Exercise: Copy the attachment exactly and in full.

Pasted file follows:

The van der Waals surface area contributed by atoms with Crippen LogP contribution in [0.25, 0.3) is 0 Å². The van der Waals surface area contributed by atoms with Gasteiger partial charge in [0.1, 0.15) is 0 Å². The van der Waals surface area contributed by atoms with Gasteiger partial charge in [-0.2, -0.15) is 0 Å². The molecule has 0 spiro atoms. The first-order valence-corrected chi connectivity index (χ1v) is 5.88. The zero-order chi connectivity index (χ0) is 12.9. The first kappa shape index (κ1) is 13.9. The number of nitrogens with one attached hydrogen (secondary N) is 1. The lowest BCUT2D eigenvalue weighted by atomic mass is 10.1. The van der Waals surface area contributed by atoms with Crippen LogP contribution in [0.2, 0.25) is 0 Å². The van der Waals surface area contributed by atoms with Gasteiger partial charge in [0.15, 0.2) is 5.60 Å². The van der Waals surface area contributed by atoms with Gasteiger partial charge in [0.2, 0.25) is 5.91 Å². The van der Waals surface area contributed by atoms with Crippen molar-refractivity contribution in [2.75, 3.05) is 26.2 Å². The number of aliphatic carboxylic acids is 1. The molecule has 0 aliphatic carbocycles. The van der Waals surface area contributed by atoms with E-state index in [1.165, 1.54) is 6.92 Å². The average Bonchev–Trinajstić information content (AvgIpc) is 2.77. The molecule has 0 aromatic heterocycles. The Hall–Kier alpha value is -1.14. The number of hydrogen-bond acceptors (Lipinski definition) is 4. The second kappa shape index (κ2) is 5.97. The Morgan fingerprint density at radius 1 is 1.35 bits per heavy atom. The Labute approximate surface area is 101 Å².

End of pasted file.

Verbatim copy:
The van der Waals surface area contributed by atoms with Crippen LogP contribution in [0.25, 0.3) is 0 Å². The van der Waals surface area contributed by atoms with Gasteiger partial charge in [0.1, 0.15) is 0 Å². The van der Waals surface area contributed by atoms with Gasteiger partial charge in [-0.2, -0.15) is 0 Å². The molecule has 0 spiro atoms. The first-order valence-corrected chi connectivity index (χ1v) is 5.88. The zero-order chi connectivity index (χ0) is 12.9. The first kappa shape index (κ1) is 13.9. The number of nitrogens with one attached hydrogen (secondary N) is 1. The lowest BCUT2D eigenvalue weighted by atomic mass is 10.1. The van der Waals surface area contributed by atoms with Crippen LogP contribution in [0.2, 0.25) is 0 Å². The van der Waals surface area contributed by atoms with Gasteiger partial charge in [0.15, 0.2) is 5.60 Å². The van der Waals surface area contributed by atoms with Gasteiger partial charge in [0.2, 0.25) is 5.91 Å². The van der Waals surface area contributed by atoms with Crippen molar-refractivity contribution in [2.75, 3.05) is 26.2 Å². The number of aliphatic carboxylic acids is 1. The molecule has 0 aliphatic carbocycles. The van der Waals surface area contributed by atoms with E-state index in [1.165, 1.54) is 6.92 Å². The average Bonchev–Trinajstić information content (AvgIpc) is 2.77. The molecule has 0 aromatic heterocycles. The Hall–Kier alpha value is -1.14. The number of hydrogen-bond acceptors (Lipinski definition) is 4. The second kappa shape index (κ2) is 5.97. The Morgan fingerprint density at radius 1 is 1.35 bits per heavy atom. The Labute approximate surface area is 101 Å².